The thing that separates you from all other animals is your power to reason. It is your rational mind that sets you apart from barbary monkeys and worms (in the latter case, I know a few exceptions). Other animals are mainly driven by two factors: their instincts and the environment. But you have an additional factor that allows you to do all the things that are typical of your (our) species.
This further factor is the rational component. It is the ability to think rationally, to deduce the consequences, to discover the causes and to think logically, which make you more than just a naked ape, to quote Desmond Morris. It is your rational mind that allows you to think about science, politics, economics, art, psychology, history, architecture, ethics, mathematics and technology. Animals can't do any of that, but humans can, because humans are rational animals. Now, however, let's try to deepen some particular aspects.
Being a rational person primarily means operating according to facts and not feelings. You know two things about the world around you: you know the facts and you know how you feel about them. But sometimes there is a battle between what you know the facts are (and what they entail) and your feelings. For example: You know you should be doing that particular job, but emotionally you don't want to. If you are essentially a rational person, you will do that certain job, even if you are not in the mood.
If you are an essentially emotional person, you will not be doing that particular job, because you are not in the mood. And here we are: as you may have noticed, the world operates according to the objective facts of reality and does not function according to your mood. So, a rational person (and leader) does what he knows needs to be done, regardless of whether he likes it or not. An irrational person only does what he wants and puts off the things he doesn't like. The irrational operates according to mood that at that given moment characterizes him and not according to what reason suggests. But it is not just a question of "doing" or "not doing", it is also a moral question. Being a rational person also means being honest with yourself and with others.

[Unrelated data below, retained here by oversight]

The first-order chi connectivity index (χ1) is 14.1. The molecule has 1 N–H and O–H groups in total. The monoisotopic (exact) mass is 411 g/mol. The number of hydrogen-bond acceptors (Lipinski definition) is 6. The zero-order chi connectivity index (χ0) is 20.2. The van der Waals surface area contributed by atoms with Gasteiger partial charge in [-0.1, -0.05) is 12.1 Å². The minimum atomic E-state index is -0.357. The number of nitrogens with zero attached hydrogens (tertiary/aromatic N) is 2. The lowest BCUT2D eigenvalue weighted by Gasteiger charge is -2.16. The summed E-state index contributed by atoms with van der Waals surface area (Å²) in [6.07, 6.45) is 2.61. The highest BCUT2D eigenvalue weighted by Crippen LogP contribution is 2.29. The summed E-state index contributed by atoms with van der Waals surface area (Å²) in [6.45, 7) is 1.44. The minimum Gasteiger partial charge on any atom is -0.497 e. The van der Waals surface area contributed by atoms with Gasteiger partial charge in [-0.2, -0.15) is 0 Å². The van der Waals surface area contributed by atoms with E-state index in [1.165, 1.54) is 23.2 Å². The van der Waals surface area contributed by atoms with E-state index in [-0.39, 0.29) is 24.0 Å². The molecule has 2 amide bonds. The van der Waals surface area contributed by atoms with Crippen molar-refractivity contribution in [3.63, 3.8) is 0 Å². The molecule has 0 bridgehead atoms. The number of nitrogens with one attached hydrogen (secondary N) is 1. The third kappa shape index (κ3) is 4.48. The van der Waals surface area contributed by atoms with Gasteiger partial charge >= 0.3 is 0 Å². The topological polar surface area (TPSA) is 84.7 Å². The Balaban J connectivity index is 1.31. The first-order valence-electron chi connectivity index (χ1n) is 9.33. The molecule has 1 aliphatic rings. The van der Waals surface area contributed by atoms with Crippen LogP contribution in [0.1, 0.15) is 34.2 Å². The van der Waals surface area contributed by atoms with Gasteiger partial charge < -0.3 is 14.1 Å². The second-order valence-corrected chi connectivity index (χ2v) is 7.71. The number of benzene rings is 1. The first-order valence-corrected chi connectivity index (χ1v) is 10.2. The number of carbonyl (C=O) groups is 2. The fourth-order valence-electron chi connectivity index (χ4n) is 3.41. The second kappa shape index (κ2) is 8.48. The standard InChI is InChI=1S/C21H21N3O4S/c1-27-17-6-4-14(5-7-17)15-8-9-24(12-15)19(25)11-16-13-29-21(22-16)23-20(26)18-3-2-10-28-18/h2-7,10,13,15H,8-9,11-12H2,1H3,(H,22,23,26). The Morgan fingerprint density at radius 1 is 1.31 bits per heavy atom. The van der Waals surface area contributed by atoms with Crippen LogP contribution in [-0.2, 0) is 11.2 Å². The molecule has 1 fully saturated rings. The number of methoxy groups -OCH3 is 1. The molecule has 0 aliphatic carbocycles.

A rational person looks and evaluates facts with the neutral honesty of logic. Also, and above all, the facts and situations that clearly give him wrong. An irrational person puts in place the mechanism of selective perception and ignores the facts that they do not like. He ignores anything that contradicts his views and bends and alters the facts in order to align them with his assumptions. The irrational has a relationship of conflict with reality and feels threatened and attacked by everything that gives him wrong. Against, a rational person is not afraid to discover that his thinking is wrong and is eager to update it, reformulating his views and theories conforming them to how things really are and how the world actually works.
A rational leader says to himself: "I'll figure out what is the right thing to do and then I'll do it. I want to do the logically right thing." The irrational leader first acts and then, after acting, tries to justify his actions. He acts according to whatever emotion is prevailing in the moment and then, after having done something wrong (because he wants to do it), tries to justify his choice. And if someone contradicts him/her, they do not hesitate to use their authority to pass their thesis.
Brief summary for the use of the leaders
- A rational leader treats all problems and all people according to the principles of reason (knowing perfectly well that he is not the prevailing guide in human behavior).
- A rational leader operates in accordance with the facts, not according to his feelings.
- A rational leader is not prompted to action by his momentary emotions.
- Being a rational leader means being honest with yourself and with others about the objective reality of things.
- A rational leader (never) acts on a whim.
About the author
Giuseppe Ando is a C-Level & Executive Coach - Associate Partner at the acclaimed Marshall Goldsmith Stakeholder Centered Coaching. With a career that presides at the crux of the Venn diagram of Passion, Skills, and Experience, Giuseppe’s reputation as top executive coach has spanned decades. Among his many accolades, he is also recognized for his unique ability to understand and inspire those he coaches to excel professionally and personally while also delivering their organization’s desired results.